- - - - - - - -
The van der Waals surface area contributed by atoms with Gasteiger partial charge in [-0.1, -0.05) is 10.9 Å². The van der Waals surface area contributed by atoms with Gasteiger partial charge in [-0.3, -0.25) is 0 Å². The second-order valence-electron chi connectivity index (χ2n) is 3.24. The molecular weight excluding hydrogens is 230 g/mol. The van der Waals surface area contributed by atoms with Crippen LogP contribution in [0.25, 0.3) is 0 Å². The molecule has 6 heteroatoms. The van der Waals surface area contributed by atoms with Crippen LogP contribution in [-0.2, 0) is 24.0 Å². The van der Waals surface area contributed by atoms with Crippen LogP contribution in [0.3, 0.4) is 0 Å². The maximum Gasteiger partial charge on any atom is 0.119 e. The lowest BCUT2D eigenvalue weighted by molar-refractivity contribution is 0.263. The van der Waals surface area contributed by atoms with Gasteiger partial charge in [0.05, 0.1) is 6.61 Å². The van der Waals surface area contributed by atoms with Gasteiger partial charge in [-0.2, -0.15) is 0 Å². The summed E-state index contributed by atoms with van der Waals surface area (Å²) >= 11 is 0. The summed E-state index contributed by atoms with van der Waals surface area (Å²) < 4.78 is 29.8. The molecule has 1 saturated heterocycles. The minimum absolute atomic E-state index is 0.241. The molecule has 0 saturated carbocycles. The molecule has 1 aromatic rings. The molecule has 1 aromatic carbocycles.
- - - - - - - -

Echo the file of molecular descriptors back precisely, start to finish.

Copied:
The van der Waals surface area contributed by atoms with Gasteiger partial charge in [-0.1, -0.05) is 10.9 Å². The van der Waals surface area contributed by atoms with Gasteiger partial charge in [-0.3, -0.25) is 0 Å². The second-order valence-electron chi connectivity index (χ2n) is 3.24. The molecular weight excluding hydrogens is 230 g/mol. The van der Waals surface area contributed by atoms with Crippen LogP contribution in [0.25, 0.3) is 0 Å². The molecule has 6 heteroatoms. The van der Waals surface area contributed by atoms with Crippen LogP contribution in [-0.2, 0) is 24.0 Å². The van der Waals surface area contributed by atoms with Crippen LogP contribution in [0.3, 0.4) is 0 Å². The maximum Gasteiger partial charge on any atom is 0.119 e. The lowest BCUT2D eigenvalue weighted by molar-refractivity contribution is 0.263. The van der Waals surface area contributed by atoms with Gasteiger partial charge in [0.05, 0.1) is 6.61 Å². The van der Waals surface area contributed by atoms with Gasteiger partial charge in [-0.2, -0.15) is 0 Å². The summed E-state index contributed by atoms with van der Waals surface area (Å²) >= 11 is 0. The summed E-state index contributed by atoms with van der Waals surface area (Å²) < 4.78 is 29.8. The molecule has 1 saturated heterocycles. The minimum absolute atomic E-state index is 0.241. The molecule has 0 saturated carbocycles. The molecule has 1 aromatic rings. The molecule has 1 aromatic carbocycles.